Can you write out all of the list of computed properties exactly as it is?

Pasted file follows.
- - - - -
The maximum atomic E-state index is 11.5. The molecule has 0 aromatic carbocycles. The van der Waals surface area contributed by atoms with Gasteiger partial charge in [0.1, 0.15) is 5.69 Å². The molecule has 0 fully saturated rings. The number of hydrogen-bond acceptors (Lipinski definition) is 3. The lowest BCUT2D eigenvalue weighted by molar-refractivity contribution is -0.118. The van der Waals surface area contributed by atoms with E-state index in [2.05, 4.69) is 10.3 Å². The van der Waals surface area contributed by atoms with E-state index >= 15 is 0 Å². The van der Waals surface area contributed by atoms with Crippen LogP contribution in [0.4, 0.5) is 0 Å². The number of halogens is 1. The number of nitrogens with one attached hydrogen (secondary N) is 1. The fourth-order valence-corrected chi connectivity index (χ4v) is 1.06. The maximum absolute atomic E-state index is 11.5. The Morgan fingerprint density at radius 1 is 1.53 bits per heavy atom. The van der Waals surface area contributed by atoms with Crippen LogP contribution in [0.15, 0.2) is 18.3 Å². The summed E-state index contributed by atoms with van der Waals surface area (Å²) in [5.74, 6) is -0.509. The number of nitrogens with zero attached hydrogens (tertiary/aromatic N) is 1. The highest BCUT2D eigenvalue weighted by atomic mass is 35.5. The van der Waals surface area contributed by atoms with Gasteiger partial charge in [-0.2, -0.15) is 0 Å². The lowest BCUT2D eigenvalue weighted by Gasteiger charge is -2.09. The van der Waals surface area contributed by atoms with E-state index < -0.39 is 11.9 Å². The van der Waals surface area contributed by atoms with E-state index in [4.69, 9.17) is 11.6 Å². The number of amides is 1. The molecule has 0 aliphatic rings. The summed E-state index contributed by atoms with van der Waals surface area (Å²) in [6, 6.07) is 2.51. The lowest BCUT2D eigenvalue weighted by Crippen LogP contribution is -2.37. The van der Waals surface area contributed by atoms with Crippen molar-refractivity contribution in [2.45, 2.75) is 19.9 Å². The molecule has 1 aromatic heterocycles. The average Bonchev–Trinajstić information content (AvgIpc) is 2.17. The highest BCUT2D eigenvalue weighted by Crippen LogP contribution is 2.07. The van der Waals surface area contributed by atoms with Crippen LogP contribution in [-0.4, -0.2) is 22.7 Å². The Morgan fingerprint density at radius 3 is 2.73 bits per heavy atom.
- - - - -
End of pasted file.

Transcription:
The maximum atomic E-state index is 11.5. The molecule has 0 aromatic carbocycles. The van der Waals surface area contributed by atoms with Gasteiger partial charge in [0.1, 0.15) is 5.69 Å². The molecule has 0 fully saturated rings. The number of hydrogen-bond acceptors (Lipinski definition) is 3. The lowest BCUT2D eigenvalue weighted by molar-refractivity contribution is -0.118. The van der Waals surface area contributed by atoms with E-state index in [2.05, 4.69) is 10.3 Å². The van der Waals surface area contributed by atoms with E-state index >= 15 is 0 Å². The van der Waals surface area contributed by atoms with Crippen LogP contribution in [0.4, 0.5) is 0 Å². The number of halogens is 1. The number of nitrogens with one attached hydrogen (secondary N) is 1. The fourth-order valence-corrected chi connectivity index (χ4v) is 1.06. The maximum absolute atomic E-state index is 11.5. The Morgan fingerprint density at radius 1 is 1.53 bits per heavy atom. The van der Waals surface area contributed by atoms with Crippen LogP contribution in [0.15, 0.2) is 18.3 Å². The summed E-state index contributed by atoms with van der Waals surface area (Å²) in [5.74, 6) is -0.509. The number of nitrogens with zero attached hydrogens (tertiary/aromatic N) is 1. The highest BCUT2D eigenvalue weighted by atomic mass is 35.5. The van der Waals surface area contributed by atoms with Gasteiger partial charge in [-0.2, -0.15) is 0 Å². The lowest BCUT2D eigenvalue weighted by Gasteiger charge is -2.09. The van der Waals surface area contributed by atoms with E-state index < -0.39 is 11.9 Å². The van der Waals surface area contributed by atoms with E-state index in [4.69, 9.17) is 11.6 Å². The number of amides is 1. The molecule has 0 aliphatic rings. The summed E-state index contributed by atoms with van der Waals surface area (Å²) in [6, 6.07) is 2.51. The lowest BCUT2D eigenvalue weighted by Crippen LogP contribution is -2.37. The van der Waals surface area contributed by atoms with Crippen molar-refractivity contribution in [2.45, 2.75) is 19.9 Å². The molecule has 1 aromatic heterocycles. The average Bonchev–Trinajstić information content (AvgIpc) is 2.17. The highest BCUT2D eigenvalue weighted by Crippen LogP contribution is 2.07. The van der Waals surface area contributed by atoms with Crippen LogP contribution in [-0.4, -0.2) is 22.7 Å². The Morgan fingerprint density at radius 3 is 2.73 bits per heavy atom.